June 1st 2019


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Articles from this issue:

COVER STORY Scomo routs Labor, the Green, GetUp and the left-wing media by Patrick J. Byrne and Peter Westmore

CANBERRA OBSERVED Surprise! Polls aren't what they used to be

GENDER POLITICS The true cost of childhood gender reassignment

OBITUARY Bob Hawke, R.I.P.: astute politician, flawed policies

POETRY AND SOCIETY T.S. Eliot and the modern condition

WATER POLICY The time is ripe to revisit the Bradfield scheme

ASIAN AFFAIRS Taiwan upgrades U.S. links, asserts sovereignty

NATIONAL AFFAIRS Recapping the trial as Cardinal Pell's appeal approaches

THE FAMILY AND SOCIETY Working to bring down the Sexual Revolution

HISTORY OF SCIENCE Faith and reason and Father Stanley Jaki Part 2: Science and ancient cultures

HUMOUR A tidy planet is a happy planet

MUSIC Charles Ives: Modern elements aimed at sounding good

CINEMA John Wick 1: The lighting of the fuse

BOOK REVIEW Novelised true crime a true thriller

BOOK REVIEW The experiences of Phoebe Raye

POETRY

LETTERS

FEDERAL ELECTION Queensland voted for jobs, life and country

NATIONAL AFFAIRS The trial of Cardinal Pell ... an injustice

EUTHANASIA D Day - June 19, 2019 - Voluntary Assisted Dying Act 2017 begins operation

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CINEMA
John Wick 1: The lighting of the fuse


by Symeon J. Thompson

News Weekly, June 1, 2019

The pulp thriller is the descendent of the penny dreadful and the popular tales that inspired them. While superhero stories take their lead from the myths and legends of gods and monsters, the pulp thriller comes from the stories of the people, the folktales and pseudo-histories that go into the making of a cultural identity. They express something of what matters to the people, often more clearly pinpointing the bad rather than the good, but in that pinpointing still pointing towards what is good and true and beautiful.

Modern pulp thrillers, with their anti­heroes and their ambiguities, reflect the messiness that many see in their lives – without losing sight of the reality of good and evil. They are heightened tales, caricatures that exaggerate certain features, so as to ensure they are ripping good yarns, thrilling tales that excite and entertain, while still educating.

Where it all began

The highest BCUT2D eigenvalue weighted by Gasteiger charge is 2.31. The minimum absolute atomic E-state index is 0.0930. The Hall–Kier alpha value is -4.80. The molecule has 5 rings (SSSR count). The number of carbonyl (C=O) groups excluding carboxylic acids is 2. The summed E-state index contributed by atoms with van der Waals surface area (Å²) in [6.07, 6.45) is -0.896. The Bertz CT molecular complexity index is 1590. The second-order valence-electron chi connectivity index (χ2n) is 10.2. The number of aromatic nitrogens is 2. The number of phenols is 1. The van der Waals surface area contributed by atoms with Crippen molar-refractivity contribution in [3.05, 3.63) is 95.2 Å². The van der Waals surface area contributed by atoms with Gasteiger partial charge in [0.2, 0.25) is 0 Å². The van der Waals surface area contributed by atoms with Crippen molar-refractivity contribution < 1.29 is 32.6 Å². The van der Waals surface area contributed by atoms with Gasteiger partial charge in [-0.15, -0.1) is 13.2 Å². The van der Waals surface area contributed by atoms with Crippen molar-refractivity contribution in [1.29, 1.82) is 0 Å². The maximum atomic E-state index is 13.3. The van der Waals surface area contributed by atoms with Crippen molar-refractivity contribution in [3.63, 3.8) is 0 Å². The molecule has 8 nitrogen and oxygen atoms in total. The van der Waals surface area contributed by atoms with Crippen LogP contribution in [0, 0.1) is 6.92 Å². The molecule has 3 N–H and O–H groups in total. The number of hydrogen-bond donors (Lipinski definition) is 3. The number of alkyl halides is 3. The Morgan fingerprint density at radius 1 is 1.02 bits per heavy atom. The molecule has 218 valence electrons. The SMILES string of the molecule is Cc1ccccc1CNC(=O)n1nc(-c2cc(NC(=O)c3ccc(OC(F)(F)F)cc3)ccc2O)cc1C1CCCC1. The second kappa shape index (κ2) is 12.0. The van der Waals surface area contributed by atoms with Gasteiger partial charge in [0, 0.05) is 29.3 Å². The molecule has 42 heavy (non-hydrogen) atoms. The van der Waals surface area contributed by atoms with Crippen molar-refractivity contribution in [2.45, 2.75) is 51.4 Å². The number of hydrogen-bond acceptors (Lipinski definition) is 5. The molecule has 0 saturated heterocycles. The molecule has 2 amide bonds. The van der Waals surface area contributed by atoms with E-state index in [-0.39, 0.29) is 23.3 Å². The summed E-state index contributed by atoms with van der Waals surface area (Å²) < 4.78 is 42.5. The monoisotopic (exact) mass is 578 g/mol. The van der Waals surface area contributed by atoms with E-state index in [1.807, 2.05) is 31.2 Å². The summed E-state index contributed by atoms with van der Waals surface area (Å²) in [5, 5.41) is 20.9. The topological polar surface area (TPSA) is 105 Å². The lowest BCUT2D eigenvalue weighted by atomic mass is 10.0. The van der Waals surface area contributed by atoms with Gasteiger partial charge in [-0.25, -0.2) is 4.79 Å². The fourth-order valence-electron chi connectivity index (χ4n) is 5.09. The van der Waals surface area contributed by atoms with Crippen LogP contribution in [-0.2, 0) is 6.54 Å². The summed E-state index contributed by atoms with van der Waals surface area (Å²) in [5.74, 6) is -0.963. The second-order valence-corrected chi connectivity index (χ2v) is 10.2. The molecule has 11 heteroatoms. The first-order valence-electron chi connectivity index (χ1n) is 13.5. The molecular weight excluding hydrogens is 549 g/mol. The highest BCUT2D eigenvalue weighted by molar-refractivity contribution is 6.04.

The release of John Wick: Chapter 3 – Parabellum provides the opportunity to look at one of the recent masterpieces of the genre: the original 2014 John Wick.

The movie opens with a montage reminiscent of the mini-masterpiece that opened Pixar’s Up, as we watch a man (Keanu Reeves) lose his beloved wife (Bridget Moynahan) to illness, grieve and then start to rebuild with the help of his wife’s last, post-death gift – an adorable puppy.

Things start to improve for the man, until some Russian thugs led by Iosef Tarasov (Alfie Allen) turn up. They want his car. He refuses to sell. Later that night they break into his house, beat him up, steal his car and kill his dog.

That was a mistake, as Iosef’s father, Viggo (Michael Nyqvist) violently explains to his son, for that man was John Wick, Baba Yaga, the man you send to kill the boogeyman.

John got out of the crime world for his wife, only for it to come back for him just after she dies. And he’s not happy about it.

The rest of the film is John’s search for vengeance, a search to find the peace that was stolen from him. All the while, Viggo is, understandably, trying to stop him. And we are introduced to an alternate, hidden, reality full of secret societies and strange goings on; where large gold coins act as both currency and passport.

There’s even a safe haven: the Continental, a hotel with strict rules, where no “business” can be conducted, managed by the charming, and seemingly all-knowing Winston (Ian McShane). This is a world that has been built upon in the subsequent films, but always by allusion. The filmmakers focus on the plot above all else, resulting in lean, elegant action-oriented films.

John Wick and its sequels are violent films about violent people doing violent things. But the violence is not sadistic. Instead it is cathartic, acting as a sort of performance art, like ballet, or the way boxing fans enjoy an artful match.

Actions and consequences

The violence in John Wick is the cinematic descendent of the physical comedy of Buster Keaton and Charlie Chaplin and the martial artistry of Bruce Lee and Jackie Chan. It treads in the twilight between the realistic and the unreal, as the action scenes are shot in long-takes without computer enhancement.

This means what you see on screen happened in real life; however, the scenario is itself an invention and the world in which it takes place an imagined one.

Driving the films is the idea that actions must have consequences, but that the reaction itself is still a choice. What begins as a neo-noirish revenge drama morphs into an exercise in survival and a search for redemption.

The story of Mr Wick is not yet over, even as each chapter concludes. It is this serialisation that ties his story even more into that of the popular ballads of heroes and villains, rogues and outlaws, that act as the precursor to the modern pulp thriller.

Many of these stories, old and new, are lacking in some regard or another. Perhaps their morality is too vague in parts, or their artistry substandard, or their logic less than coherent. But in this they just reflect the brokenness of their world.

Imperfect as they are, they contain a hope: the hope that things can get better, and monsters can be slain.

Symeon J. Thompson is a member of the Film Critics’ Circle of Australia (FCCA).




























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